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Willingdon Island The Largest Man Made Island in India

Updated on April 23, 2020
Chinese fishing nets in Kochi
Chinese fishing nets in Kochi

The heart of God's own country, Kochi is a city of dreams endowed with natural beauty. Bordered with a network of islands opening up to the cool breeze from the Arabian Sea and the cantilevered Chinese fishing nets all ready to catch its prey gives a flawless picture of Kochi. The large ships and cruise are no stranger to this place. And so is the Willingdon Island, the largest man-made island in India to the people of Kochi.

Robert Bristow - The Harbor Engineer of Willingdon Island

Sir Robert Bristow, a British harbour engineer best known for his contributions to the development of the port of Kochi (Cochin) in India.
Sir Robert Bristow, a British harbour engineer best known for his contributions to the development of the port of Kochi (Cochin) in India.

Looking back, the origin of this beautiful island took place during the British rule, thus making it a bequest of British in India. During the early 20th century, trade at the port of Kochi had increased substantially. And the ships that headed to Cochin port were anchored in open sea because of the poor design structure of port. Thus a strong need for development was felt.
The port, which was under British rule since 1795, had seen little buildup, despite its illustrious maritime history. So to nail the spot, the then Governor of Madras, Lord Willingdon appointed one of the famous British engineers, Sir Robert Bristow. Bristow aimed to construct an approach channel from the deep sea to the inner harbor that would help ships to enter the safer harbor rather than being vulnerable to the harsh sea waves from the open sea, where they are currently berthed while loading and unloading cargoes.

Buildings seen on the island while traveling towards the island.
Buildings seen on the island while traveling towards the island.

With his arrival in 1920, Kochi was all set to optimize its commercial potential. The next two decades saw him design and supervise the construction of this 3.12 sq. km island and port at a considerable distance from the sea. The challenges faced for the creation of the port was not small. The ships required more than 8 feet of water to access the harbor. But the compactly packed sand and silt barrier endured the opening of the backwater, blocking the pathway of the ships to the inner harbor. Excavating the sand bar seemed to be impracticable for the engineers. Besides, the environmental impacts of such removal of the sand bar on the nearby islands (Vypeen island/ Vembanadu lake) were untold. After wholly analyzing the circumstances and surroundings, Bristow realized that it is possible to create a safe harbor in Kochi by making an inner channel for ships to enter. Also, the enigma associated with the erosion of Vypeen foreshore was resolved through innovative ideation and an intelligent explication of placing rubble granite groynes parallel to the shores.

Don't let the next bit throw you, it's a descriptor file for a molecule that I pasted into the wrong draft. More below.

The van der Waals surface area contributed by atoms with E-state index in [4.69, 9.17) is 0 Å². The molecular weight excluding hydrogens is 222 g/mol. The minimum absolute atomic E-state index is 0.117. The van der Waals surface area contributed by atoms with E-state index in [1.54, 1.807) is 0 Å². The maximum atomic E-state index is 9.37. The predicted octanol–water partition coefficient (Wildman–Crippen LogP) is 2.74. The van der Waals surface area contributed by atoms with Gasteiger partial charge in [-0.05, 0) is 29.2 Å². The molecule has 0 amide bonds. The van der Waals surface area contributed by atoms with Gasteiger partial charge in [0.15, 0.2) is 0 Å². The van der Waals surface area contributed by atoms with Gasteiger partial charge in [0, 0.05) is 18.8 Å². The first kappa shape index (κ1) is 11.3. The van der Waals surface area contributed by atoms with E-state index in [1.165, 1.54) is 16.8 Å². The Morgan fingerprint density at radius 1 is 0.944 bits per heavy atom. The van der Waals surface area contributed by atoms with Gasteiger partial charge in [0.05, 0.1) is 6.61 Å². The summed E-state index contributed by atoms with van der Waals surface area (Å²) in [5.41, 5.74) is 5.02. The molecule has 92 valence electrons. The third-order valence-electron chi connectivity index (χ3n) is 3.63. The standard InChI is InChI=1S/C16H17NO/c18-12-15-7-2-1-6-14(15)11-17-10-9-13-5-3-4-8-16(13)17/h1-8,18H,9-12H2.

Aerial view of Willingdon Island showing the commercial side.
Aerial view of Willingdon Island showing the commercial side.

Willingdon Island, named after the then Governor of Madras, Lord Willingdon welcomed the first major ship, the steamship Padma, sailing from Bombay on 26 May 1928, to enter the newly constructed inner harbor of Kochi. Further, he built a road and a railway line to facilitate traffic of goods to and from the new port. And also an iron Irish to allow free passage of ships. There is even an old airport close to the Naval Base of Cochin.

During the second world war, the Willingdon island became a massive army camp. The British Military used the airport and seaport as a camp to push back the Japanese. Even after Indian Independence, the port played an important role in the development of Kerala. The island has now grown into an international-commercial center with the active presence of Port-trust, Customs house, many business outlets, and famous hotels.

A Tourist Guide

One can reach Willingdon Island with a leisurely car drive or by enjoying the backwater ride in government-owned boats. Boats are available in every 10- 15-minute interval and cost just a few pennies. Not only tourists but regular workmen can also be seen traveling in this boat. Board the trip from Boat Jetty and arrive at the Willingdon Island. The picturesque ride with winds brushing through your hair and face is a memorable one. And note that the best time for this travel is in the month of August and September, soon after the rains are done.
On reaching the Island, one can walk through the roads or rent a bicycle to witness the roadside shops of antiques, species, and clothes, and to explore the most scenic spot of Cochin, the Willingdon Island, a must-see for eyes. And don't forget to taste the authentic roadside that you see in your travel way.

A total of 5 bridge ways along with the boat service and the Cochin Harbour Terminus Railway Station open up to Willingdon island.

The railway station and airport is currently not in use.

A roadway leading to Willigdon Island.
A roadway leading to Willigdon Island.

© 2020 Eesha


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    • emge profile image

      MG Singh 

      5 weeks ago from Singapore

      Very interesting article but you didn't mention about the Naval base. I have been so many times there. Its the seat of the Naval Southern command.

    • Eurofile profile image

      Liz Westwood 

      5 weeks ago from UK

      You have added a lot of interesting historical background to this article.


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